RI President Elect Ian Riseley announced at the International Assembly a modified and new version of the earlier and immensely popular GSE (Group Study Exchange) programme. “Many Rotarians, myself included, miss the cultural aspect of the old programme. The opportunity to build world understanding and peace through a short exchange of our best and brightest people.” Some districts have continued with the programme, he said, but “many leaders within those districts say they have difficulty in locating the exchange partners… because right now there is no process or mechanism for sharing this information.”
It was this new confidence that helped me overcome my basic shyness and dare to take new and more difficult challenges, including the rigour of a law school.
— PRIP Ray Klinginsmith
So the RI Board had debated “how do we meet this need? How do we make it happen?” Riseley said he found an opportunity for such exchanges “already existed in a limited way under the Rotary friendship exchange policy.” So he had requested the Board to make a change in the existing policy. The amendment has now been made and from “July 1, 2017, we encourage you to plan group cultural exchanges, or GCEs, which will be run under the banner of the Rotary Friendship Exchange Programme and it will include both Rotarians and non-Rotarians.”
Riseley clarified the districts would have the flexibility to formulate their own programmes and “that programme isn’t intended to replace any other programme, such as the VTTs that the clubs presently undertake. It simply provides another avenue for building world understanding, allowing us to again create an experience that was of such great value to so many.”
No TRF funding
But the RIPE made it clear that the Group Cultural Exchanges will not be funded by TRF. “I appreciate that some districts are using their District Grants for such exchanges, of course subject to the rules of such grants.” The RI staff at Evanston were available to guide the clubs and districts on the rules. But there would be flexibility on whether these were funded from district funds, the clubs or individuals. And home-stays would mean only travel cost, which would be “modest compared to the benefits.”
Riseley advised the DGEs to appoint a Rotary Friendship Exchange Chair in their districts for this and urged them to make full use of their time at the IA to identify partners, adding, “I am very pleased and excited this will be a tremendous experience we can once again offer in Rotary.”
Finding the real me
Addressing one of the general sessions on Partnerships, PRIP Ray Klinginsmith said the first major programme of the TRF, the international scholarship programme, was started in 1948 with 18 scholars travelling around the world. “And it continued as the only programme of TRF till 1965 when the GSE and Special Grants programmes were added.”
Many Rotarians, myself included, miss the cultural aspect of the old programme. The opportunity to build world understanding and peace through a short exchange of our best and brightest people.
— RIPE Ian Riseley
There were about 100 scholars a year and he was highly fortunate to be selected a Rotary scholar in 1960–61. Now there were more than 40,000 alumni for the programme “which is truly due to the generosity of Rotarians”. He himself never tired of talking about the “personal value of my scholarship in all my Rotary speeches because I am proud to be a product of TRF. Being in another country for a full academic year is a wonderful learning experience.”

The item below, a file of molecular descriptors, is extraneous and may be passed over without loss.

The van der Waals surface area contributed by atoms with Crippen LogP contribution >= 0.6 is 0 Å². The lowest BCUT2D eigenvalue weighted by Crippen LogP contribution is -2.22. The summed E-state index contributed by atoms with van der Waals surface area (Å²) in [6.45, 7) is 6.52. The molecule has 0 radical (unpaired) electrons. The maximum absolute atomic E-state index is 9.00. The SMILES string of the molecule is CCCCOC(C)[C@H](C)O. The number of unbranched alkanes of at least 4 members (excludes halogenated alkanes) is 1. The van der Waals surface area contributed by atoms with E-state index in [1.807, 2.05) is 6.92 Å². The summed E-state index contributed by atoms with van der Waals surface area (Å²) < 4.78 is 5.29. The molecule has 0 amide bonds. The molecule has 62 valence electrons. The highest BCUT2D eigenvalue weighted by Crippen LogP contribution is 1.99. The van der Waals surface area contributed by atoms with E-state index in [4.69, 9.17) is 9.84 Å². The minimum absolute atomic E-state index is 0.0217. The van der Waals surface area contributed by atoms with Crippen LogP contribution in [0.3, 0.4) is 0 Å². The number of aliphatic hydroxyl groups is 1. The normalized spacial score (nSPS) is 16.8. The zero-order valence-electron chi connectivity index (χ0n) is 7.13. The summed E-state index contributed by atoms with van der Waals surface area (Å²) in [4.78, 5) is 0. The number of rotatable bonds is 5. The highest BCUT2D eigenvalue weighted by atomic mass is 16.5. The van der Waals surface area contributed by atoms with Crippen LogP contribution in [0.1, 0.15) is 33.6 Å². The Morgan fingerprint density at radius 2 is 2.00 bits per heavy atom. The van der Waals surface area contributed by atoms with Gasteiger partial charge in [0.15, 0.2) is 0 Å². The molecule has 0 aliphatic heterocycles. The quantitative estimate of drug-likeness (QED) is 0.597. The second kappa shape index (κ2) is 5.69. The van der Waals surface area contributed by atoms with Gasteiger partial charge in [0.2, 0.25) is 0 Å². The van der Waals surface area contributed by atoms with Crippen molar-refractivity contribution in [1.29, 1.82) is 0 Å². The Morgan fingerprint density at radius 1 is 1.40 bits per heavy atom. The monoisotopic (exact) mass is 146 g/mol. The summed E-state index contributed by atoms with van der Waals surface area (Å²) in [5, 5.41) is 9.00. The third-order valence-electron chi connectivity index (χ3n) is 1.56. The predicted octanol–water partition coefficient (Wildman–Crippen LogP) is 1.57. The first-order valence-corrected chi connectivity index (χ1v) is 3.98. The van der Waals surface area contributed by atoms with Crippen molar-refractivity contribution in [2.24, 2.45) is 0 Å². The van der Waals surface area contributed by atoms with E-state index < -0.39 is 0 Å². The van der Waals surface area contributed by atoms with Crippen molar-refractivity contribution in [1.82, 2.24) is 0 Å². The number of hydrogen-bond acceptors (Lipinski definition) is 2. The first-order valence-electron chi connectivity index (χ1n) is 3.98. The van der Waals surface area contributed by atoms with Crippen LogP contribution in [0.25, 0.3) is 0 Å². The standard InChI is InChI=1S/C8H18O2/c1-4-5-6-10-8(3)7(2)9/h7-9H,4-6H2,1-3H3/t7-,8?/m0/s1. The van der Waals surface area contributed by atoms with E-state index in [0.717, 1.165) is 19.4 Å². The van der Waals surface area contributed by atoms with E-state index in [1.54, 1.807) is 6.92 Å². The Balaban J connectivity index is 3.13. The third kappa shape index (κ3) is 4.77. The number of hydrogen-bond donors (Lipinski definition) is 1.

But unfortunately most of those scholars never became Rotarians, but what could not be denied was that this experience changed their lives forever and contributed in a major way to what they went on to become. “The challenges of living in a new culture, acquiring friends from totally different backgrounds, developing new skills, and above all, the ability to do the right thing”; these were tremendous opportunities that were eloquently summed up by a Rotary scholar who had said how the Rotary scholarship had helped him to become “the real me”.
Ray added: “It was this new confidence that helped me overcome my basic shyness and dare to take new and more difficult challenges, including the rigour of a law school. It was more than a life-changing experience; it was a life shaping experience that set me into a legal career with the commitment to help other people. Rotary was the perfect partner for me to fulfill that commitment and I will always be grateful to Rotary for my school in South Africa. Because of you and Rotary, I am the real me.
Pictures by Rasheeda Bhagat
Music, humour define the IA
When RIPE Ian Riseley returned to the podium after Ray Klinginsmith’s address, he congratulated him for his great speech, and quipped, “though I can’t imagine Ray having basic shyness”!
It was this light touch and the humour, and above all the peppy music that marked all the sessions, that added a celebratory ambience to the entire Assembly proceedings. Riseley admitted that he himself had personally chosen all the music clips and with great care to ensure the clip matched the personality of the speaker who next came on the stage.
He himself often came to the stage to begin a session, dancing and jiving to the music, and in every which way, all this helped transmit the message to the 500-plus DGEs and their spouses assembled in the Grand Hall that their President-elect wore his leadership mantle lightly.
Whether it was RI President John Germ or Riseley or other leaders, they never missed an opportunity to encourage and urge the DGEs to mingle with Governors from other countries, other regions, other cultures, because the friendships they would make, the relationships they would forge here, would stay with them for a lifetime.